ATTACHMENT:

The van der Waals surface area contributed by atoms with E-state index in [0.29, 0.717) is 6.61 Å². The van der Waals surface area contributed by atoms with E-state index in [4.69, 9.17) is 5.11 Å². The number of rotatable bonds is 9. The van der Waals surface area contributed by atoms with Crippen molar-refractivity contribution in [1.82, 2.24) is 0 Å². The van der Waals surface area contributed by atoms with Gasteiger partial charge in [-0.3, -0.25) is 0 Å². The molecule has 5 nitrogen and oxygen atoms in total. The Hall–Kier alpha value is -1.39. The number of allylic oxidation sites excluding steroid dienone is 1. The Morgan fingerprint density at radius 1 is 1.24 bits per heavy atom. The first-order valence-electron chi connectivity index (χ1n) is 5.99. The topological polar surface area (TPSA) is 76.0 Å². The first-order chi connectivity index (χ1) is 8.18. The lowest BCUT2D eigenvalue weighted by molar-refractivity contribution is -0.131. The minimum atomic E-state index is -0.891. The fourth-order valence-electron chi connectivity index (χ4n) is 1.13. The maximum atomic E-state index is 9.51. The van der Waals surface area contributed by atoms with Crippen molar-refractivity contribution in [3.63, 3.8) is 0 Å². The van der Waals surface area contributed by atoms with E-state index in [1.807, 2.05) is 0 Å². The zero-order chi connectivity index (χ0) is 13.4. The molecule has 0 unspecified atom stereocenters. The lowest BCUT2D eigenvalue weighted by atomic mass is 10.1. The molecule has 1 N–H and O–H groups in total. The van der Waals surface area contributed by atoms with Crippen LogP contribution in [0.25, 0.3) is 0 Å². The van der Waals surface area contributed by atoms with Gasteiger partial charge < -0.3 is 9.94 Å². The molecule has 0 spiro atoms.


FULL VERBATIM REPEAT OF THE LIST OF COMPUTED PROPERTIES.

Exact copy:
The van der Waals surface area contributed by atoms with E-state index in [0.29, 0.717) is 6.61 Å². The van der Waals surface area contributed by atoms with E-state index in [4.69, 9.17) is 5.11 Å². The number of rotatable bonds is 9. The van der Waals surface area contributed by atoms with Crippen molar-refractivity contribution in [1.82, 2.24) is 0 Å². The van der Waals surface area contributed by atoms with Gasteiger partial charge in [-0.3, -0.25) is 0 Å². The molecule has 5 nitrogen and oxygen atoms in total. The Hall–Kier alpha value is -1.39. The number of allylic oxidation sites excluding steroid dienone is 1. The Morgan fingerprint density at radius 1 is 1.24 bits per heavy atom. The first-order valence-electron chi connectivity index (χ1n) is 5.99. The topological polar surface area (TPSA) is 76.0 Å². The first-order chi connectivity index (χ1) is 8.18. The lowest BCUT2D eigenvalue weighted by molar-refractivity contribution is -0.131. The minimum atomic E-state index is -0.891. The fourth-order valence-electron chi connectivity index (χ4n) is 1.13. The maximum atomic E-state index is 9.51. The van der Waals surface area contributed by atoms with Crippen molar-refractivity contribution in [3.63, 3.8) is 0 Å². The van der Waals surface area contributed by atoms with E-state index in [1.807, 2.05) is 0 Å². The zero-order chi connectivity index (χ0) is 13.4. The molecule has 0 unspecified atom stereocenters. The lowest BCUT2D eigenvalue weighted by atomic mass is 10.1. The molecule has 1 N–H and O–H groups in total. The van der Waals surface area contributed by atoms with Crippen LogP contribution in [0.25, 0.3) is 0 Å². The van der Waals surface area contributed by atoms with Gasteiger partial charge < -0.3 is 9.94 Å². The molecule has 0 spiro atoms.